We should have known in early February, when we evacuated my mom from China. We were in a small town in Colombia then with no running hot water, a world away.
When we crossed the border into Nicaragua, a doctor came running up to me frantically, but it turned out he was more concerned about my yellow fever card than anything else.
By the time we reached Panama, the stock market was crashing. In Costa Rica, the last stop on our South America trip, we saw tourists wearing masks for the first time.
We flew back to Boston on March 10. Days later, cancellation requests on our Airbnb started flying in. We went from 90% occupancy to zero.
In May, emboldened by the city’s new eviction moratorium, one of our tenants decided to stop paying rent, even though she still had a job.
By June, every airline had cancelled our summer flights but refused to refund us. Our stimulus checks never came, and our health insurance only covered us outside the US.
Boston never looked so empty. To be honest, we relished having the whole city to ourselves. We got health insurance, lived in our Airbnb, and went for long walks, watching our ghost town bloom into a veritable garden.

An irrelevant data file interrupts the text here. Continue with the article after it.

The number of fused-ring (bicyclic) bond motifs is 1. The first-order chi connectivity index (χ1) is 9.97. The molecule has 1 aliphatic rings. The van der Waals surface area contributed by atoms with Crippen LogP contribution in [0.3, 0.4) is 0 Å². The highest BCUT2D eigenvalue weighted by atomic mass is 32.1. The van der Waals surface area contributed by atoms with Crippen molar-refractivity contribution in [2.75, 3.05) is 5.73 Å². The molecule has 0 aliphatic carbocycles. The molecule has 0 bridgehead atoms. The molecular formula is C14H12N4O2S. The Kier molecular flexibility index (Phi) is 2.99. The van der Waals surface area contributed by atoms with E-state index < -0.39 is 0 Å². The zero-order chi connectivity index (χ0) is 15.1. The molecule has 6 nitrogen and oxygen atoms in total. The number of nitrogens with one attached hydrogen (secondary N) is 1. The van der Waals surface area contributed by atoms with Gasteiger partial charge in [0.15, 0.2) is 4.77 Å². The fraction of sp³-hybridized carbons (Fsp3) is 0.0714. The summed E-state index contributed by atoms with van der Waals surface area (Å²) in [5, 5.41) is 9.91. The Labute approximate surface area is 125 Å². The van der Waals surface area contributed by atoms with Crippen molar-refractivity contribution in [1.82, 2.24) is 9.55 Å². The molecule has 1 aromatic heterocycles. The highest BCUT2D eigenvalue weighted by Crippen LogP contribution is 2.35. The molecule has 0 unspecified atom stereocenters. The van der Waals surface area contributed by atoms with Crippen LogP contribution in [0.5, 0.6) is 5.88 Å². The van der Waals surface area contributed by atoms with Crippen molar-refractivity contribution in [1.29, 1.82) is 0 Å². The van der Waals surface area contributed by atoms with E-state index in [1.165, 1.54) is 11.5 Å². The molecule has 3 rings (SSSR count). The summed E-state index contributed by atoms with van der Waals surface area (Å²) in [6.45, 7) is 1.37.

I filed a small claims case against my tenant, which I later won. Thankfully she left at the end of her lease and we found new, better tenants.
Aaron contacted the Department of Transportation and EU authorities about the airlines that were withholding refunds, which got us our money back instead of vouchers.
We dropped prices on our Airbnb and marketed to longer term guests. To our surprise, bookings started to return, not quite at pre-pandemic levels, but benefiting from a new trend – remote workers Airbnb hopping across the country.
I also got my mom two free flights from JetBlue in a giveaway for healthcare professionals, and we spent lots of time with family, making up for the last few years.
By fall the things demanding our attention had lightened up enough for us to start taking a few domestic trips. We went to Maine, Chicago, and NYC to see what life was like outside of Boston. Next we’ll head to Florida to work on a real estate design project.
Bumping into a neighbor in the elevator, he said, of all the people whose lives have changed, you guys have had the biggest change. It’s certainly strange to be stationary, but we’re grateful for our health and looking forward to traveling again.